smaller than the start position of y.

      v(region_expr 'not' 'in' basic_expr):=
           the set of the regions in v(region_expr) that are not contained
           in any region in v(basic_expr).

      v(region_expr 'containing' basic_expr):=
           the set of the regions in v(region_expr) that contain some region
           in v(basic_expr).

      v(region_expr 'not' 'containing' basic_expr):=
           the set of the regions in v(region_expr) that do not contain any
           region in v(basic_expr).

      v(region_expr 'equal' basic_expr):=
           The set of regions, which occur in both v(region_expr) and
           v(basic_expr).

      v(region_expr 'not equal' basic_expr):=
           The set of regions, which occur in v(region_expr) but do not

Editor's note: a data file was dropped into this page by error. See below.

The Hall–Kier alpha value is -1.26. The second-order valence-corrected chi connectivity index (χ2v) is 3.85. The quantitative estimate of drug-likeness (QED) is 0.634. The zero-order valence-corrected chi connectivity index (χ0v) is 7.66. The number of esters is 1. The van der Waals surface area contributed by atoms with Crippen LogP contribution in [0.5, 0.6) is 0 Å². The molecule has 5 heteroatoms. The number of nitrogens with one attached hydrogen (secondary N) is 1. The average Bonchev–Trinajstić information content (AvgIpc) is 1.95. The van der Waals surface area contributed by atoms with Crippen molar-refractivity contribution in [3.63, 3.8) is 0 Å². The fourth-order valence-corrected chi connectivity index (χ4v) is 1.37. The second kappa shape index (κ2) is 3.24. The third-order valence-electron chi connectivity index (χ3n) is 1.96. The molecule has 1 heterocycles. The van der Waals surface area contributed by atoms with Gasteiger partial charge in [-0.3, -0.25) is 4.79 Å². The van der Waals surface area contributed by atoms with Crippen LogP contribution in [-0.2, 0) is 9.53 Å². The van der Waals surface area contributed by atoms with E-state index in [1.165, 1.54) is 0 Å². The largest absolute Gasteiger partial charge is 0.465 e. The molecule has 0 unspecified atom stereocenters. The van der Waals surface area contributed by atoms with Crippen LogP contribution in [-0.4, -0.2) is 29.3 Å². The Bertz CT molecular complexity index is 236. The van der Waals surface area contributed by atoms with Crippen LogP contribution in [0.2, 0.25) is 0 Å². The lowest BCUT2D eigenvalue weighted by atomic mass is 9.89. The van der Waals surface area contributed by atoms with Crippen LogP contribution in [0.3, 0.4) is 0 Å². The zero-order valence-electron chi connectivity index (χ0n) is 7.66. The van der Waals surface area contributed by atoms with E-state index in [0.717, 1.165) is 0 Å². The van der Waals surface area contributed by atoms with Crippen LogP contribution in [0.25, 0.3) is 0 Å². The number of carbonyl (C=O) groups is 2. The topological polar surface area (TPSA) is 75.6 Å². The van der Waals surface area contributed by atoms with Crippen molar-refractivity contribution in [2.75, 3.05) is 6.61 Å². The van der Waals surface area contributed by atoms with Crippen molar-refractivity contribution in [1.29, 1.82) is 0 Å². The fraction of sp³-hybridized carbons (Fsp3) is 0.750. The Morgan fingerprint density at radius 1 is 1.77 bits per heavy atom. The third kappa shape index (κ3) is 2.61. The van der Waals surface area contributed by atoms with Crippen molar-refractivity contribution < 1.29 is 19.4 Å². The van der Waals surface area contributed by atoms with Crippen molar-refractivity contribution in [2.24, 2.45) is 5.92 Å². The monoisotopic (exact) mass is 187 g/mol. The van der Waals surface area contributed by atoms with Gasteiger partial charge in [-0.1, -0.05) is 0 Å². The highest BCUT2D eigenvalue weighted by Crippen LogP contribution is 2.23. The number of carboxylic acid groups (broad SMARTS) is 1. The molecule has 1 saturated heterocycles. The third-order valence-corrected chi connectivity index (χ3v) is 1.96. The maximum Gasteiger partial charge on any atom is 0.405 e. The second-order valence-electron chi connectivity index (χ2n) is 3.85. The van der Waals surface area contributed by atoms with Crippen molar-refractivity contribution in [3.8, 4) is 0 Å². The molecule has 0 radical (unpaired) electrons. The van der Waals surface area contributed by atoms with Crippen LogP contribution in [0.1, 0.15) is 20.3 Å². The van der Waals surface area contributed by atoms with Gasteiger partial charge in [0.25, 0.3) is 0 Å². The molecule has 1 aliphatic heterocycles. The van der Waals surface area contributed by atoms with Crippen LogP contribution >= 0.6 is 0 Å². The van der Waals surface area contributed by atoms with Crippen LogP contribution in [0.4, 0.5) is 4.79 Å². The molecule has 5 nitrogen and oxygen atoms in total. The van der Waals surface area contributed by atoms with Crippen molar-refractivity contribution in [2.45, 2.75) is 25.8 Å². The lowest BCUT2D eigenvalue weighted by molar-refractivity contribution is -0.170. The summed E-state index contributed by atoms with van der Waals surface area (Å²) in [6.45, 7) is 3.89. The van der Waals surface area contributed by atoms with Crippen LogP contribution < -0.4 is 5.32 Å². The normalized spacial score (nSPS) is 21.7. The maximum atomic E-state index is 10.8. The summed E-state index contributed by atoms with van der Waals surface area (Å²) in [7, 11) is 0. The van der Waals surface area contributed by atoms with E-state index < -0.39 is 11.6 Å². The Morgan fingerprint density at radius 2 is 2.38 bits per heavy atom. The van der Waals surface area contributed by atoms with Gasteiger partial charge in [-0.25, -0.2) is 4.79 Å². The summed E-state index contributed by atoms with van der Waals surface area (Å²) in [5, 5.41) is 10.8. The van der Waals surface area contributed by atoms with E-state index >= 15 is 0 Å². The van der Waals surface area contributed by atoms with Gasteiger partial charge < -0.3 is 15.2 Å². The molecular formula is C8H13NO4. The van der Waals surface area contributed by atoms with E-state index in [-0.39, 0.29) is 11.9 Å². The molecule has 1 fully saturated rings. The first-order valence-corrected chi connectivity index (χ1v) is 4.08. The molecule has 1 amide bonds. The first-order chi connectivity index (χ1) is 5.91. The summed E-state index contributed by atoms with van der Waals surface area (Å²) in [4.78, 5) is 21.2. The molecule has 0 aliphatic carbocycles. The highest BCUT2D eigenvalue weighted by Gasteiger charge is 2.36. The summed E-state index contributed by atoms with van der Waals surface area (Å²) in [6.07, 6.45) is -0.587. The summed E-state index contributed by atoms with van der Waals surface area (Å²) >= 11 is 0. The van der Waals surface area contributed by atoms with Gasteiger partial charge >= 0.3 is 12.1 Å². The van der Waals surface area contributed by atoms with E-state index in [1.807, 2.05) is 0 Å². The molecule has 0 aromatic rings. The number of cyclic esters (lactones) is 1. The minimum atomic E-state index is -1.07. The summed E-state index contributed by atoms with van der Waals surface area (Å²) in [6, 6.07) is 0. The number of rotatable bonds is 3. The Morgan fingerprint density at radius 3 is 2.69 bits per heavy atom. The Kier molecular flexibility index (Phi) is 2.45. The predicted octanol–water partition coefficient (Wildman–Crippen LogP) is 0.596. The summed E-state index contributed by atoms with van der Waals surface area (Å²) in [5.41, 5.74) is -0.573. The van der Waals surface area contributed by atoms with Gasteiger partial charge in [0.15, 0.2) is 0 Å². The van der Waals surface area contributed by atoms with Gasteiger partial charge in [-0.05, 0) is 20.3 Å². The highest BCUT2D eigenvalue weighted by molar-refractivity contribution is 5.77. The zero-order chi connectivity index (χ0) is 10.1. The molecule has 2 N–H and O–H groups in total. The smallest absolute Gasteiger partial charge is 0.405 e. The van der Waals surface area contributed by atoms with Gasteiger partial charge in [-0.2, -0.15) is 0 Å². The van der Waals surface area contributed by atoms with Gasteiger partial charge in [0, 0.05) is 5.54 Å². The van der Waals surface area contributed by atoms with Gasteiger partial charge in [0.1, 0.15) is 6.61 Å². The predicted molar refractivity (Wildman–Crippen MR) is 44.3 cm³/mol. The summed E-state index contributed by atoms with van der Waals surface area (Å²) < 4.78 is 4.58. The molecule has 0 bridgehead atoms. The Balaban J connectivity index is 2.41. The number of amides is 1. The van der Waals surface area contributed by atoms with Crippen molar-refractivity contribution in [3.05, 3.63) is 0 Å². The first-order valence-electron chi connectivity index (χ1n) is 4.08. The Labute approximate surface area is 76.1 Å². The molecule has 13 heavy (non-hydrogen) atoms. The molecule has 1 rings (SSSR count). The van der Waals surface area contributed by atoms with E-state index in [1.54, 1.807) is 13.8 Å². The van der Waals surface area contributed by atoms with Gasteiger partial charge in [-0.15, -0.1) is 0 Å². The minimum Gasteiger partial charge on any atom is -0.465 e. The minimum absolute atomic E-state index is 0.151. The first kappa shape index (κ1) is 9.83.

occur in v(basic_expr).

      v(region_expr 'or' basic_expr):=
           the set of the regions that appear in v(region_expr) or in
           v(basic_expr) or in both.

      v(region_expr 'extracting' basic_expr):=
           the set of the non-empty regions that are formed of the regions
           in v(region_expr) by extracting an overlap with any region in
           v(basic_expr).  For example, the value of


               '[(1,4) (3,6) (7,9)] extracting [(2,5) (4,7)]'


           consists of the regions (1,1) and (8,9).

      v(region_expr '..' basic_expr):
           The value of this expression consists of the regions that can be
           formed by pairing regions from v(region_expr) with regions from
           v(basic_expr).  The pairing is defined as a generalization of the
           way how nested parentheses are paired together "from inside out".
           For this we need to be able to compare the order of regions,
           which may be overlapping and nested. This ordering is defined as
           follows.

           Let x and y be two regions. We say that region x precedes region
           y if the end position of x is smaller than the start position of
           y.  We say that region x is later than region y if the end
           position of x is greater than the end position of y, or if they